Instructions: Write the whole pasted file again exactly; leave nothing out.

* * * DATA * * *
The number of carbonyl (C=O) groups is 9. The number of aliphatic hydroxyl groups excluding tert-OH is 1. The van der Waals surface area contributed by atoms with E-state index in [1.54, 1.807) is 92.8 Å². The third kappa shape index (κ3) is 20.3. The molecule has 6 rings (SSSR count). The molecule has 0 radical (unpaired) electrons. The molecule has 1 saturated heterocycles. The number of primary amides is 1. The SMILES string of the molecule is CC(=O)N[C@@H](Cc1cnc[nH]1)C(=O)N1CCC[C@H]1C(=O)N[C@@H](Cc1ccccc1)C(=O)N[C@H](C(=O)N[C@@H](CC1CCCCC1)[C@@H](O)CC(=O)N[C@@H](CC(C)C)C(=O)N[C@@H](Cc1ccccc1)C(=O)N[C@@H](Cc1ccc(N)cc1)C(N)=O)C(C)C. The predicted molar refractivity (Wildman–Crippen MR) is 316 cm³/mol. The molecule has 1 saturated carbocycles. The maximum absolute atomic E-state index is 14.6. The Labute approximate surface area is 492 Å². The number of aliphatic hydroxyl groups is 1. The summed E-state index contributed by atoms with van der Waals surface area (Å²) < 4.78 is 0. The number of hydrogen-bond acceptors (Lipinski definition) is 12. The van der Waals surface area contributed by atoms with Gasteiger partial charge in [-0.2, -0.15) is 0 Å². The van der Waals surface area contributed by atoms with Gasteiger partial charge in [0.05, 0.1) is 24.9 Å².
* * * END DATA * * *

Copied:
The number of carbonyl (C=O) groups is 9. The number of aliphatic hydroxyl groups excluding tert-OH is 1. The van der Waals surface area contributed by atoms with E-state index in [1.54, 1.807) is 92.8 Å². The third kappa shape index (κ3) is 20.3. The molecule has 6 rings (SSSR count). The molecule has 0 radical (unpaired) electrons. The molecule has 1 saturated heterocycles. The number of primary amides is 1. The SMILES string of the molecule is CC(=O)N[C@@H](Cc1cnc[nH]1)C(=O)N1CCC[C@H]1C(=O)N[C@@H](Cc1ccccc1)C(=O)N[C@H](C(=O)N[C@@H](CC1CCCCC1)[C@@H](O)CC(=O)N[C@@H](CC(C)C)C(=O)N[C@@H](Cc1ccccc1)C(=O)N[C@@H](Cc1ccc(N)cc1)C(N)=O)C(C)C. The predicted molar refractivity (Wildman–Crippen MR) is 316 cm³/mol. The molecule has 1 saturated carbocycles. The maximum absolute atomic E-state index is 14.6. The Labute approximate surface area is 492 Å². The number of aliphatic hydroxyl groups is 1. The summed E-state index contributed by atoms with van der Waals surface area (Å²) < 4.78 is 0. The number of hydrogen-bond acceptors (Lipinski definition) is 12. The van der Waals surface area contributed by atoms with Gasteiger partial charge in [-0.2, -0.15) is 0 Å². The van der Waals surface area contributed by atoms with Gasteiger partial charge in [0.05, 0.1) is 24.9 Å².